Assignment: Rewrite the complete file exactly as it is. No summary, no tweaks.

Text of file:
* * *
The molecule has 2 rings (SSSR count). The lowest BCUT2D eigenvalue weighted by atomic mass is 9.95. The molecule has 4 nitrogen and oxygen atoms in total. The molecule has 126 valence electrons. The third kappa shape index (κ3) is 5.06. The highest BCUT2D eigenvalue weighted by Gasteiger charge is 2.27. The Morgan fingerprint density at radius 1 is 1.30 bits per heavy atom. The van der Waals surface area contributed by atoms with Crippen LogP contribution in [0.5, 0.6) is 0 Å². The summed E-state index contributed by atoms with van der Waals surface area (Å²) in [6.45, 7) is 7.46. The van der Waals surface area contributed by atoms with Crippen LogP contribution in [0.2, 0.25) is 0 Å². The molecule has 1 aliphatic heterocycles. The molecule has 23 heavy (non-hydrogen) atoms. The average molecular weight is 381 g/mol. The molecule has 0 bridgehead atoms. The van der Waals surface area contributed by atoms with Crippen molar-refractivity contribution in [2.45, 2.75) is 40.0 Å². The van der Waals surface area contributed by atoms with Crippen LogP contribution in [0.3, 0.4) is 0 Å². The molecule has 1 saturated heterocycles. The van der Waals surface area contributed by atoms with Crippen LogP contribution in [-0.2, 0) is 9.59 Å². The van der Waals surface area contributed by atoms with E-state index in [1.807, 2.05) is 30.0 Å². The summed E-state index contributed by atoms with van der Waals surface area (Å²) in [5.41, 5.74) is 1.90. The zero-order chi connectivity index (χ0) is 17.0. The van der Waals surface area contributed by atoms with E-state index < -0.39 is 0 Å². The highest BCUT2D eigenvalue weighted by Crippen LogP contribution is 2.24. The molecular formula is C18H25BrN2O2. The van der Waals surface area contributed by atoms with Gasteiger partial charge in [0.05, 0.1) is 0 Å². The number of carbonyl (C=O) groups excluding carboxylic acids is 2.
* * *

The molecule has 2 rings (SSSR count). The lowest BCUT2D eigenvalue weighted by atomic mass is 9.95. The molecule has 4 nitrogen and oxygen atoms in total. The molecule has 126 valence electrons. The third kappa shape index (κ3) is 5.06. The highest BCUT2D eigenvalue weighted by Gasteiger charge is 2.27. The Morgan fingerprint density at radius 1 is 1.30 bits per heavy atom. The van der Waals surface area contributed by atoms with Crippen LogP contribution in [0.5, 0.6) is 0 Å². The summed E-state index contributed by atoms with van der Waals surface area (Å²) in [6.45, 7) is 7.46. The van der Waals surface area contributed by atoms with Crippen LogP contribution in [0.2, 0.25) is 0 Å². The molecule has 1 aliphatic heterocycles. The molecule has 23 heavy (non-hydrogen) atoms. The average molecular weight is 381 g/mol. The molecule has 0 bridgehead atoms. The van der Waals surface area contributed by atoms with Crippen molar-refractivity contribution in [2.45, 2.75) is 40.0 Å². The van der Waals surface area contributed by atoms with Crippen LogP contribution in [0.3, 0.4) is 0 Å². The molecule has 1 saturated heterocycles. The van der Waals surface area contributed by atoms with Crippen LogP contribution in [-0.2, 0) is 9.59 Å². The van der Waals surface area contributed by atoms with E-state index in [1.807, 2.05) is 30.0 Å². The summed E-state index contributed by atoms with van der Waals surface area (Å²) in [5.41, 5.74) is 1.90. The zero-order chi connectivity index (χ0) is 17.0. The van der Waals surface area contributed by atoms with E-state index < -0.39 is 0 Å². The highest BCUT2D eigenvalue weighted by Crippen LogP contribution is 2.24. The molecular formula is C18H25BrN2O2. The van der Waals surface area contributed by atoms with Gasteiger partial charge in [0.05, 0.1) is 0 Å². The number of carbonyl (C=O) groups excluding carboxylic acids is 2.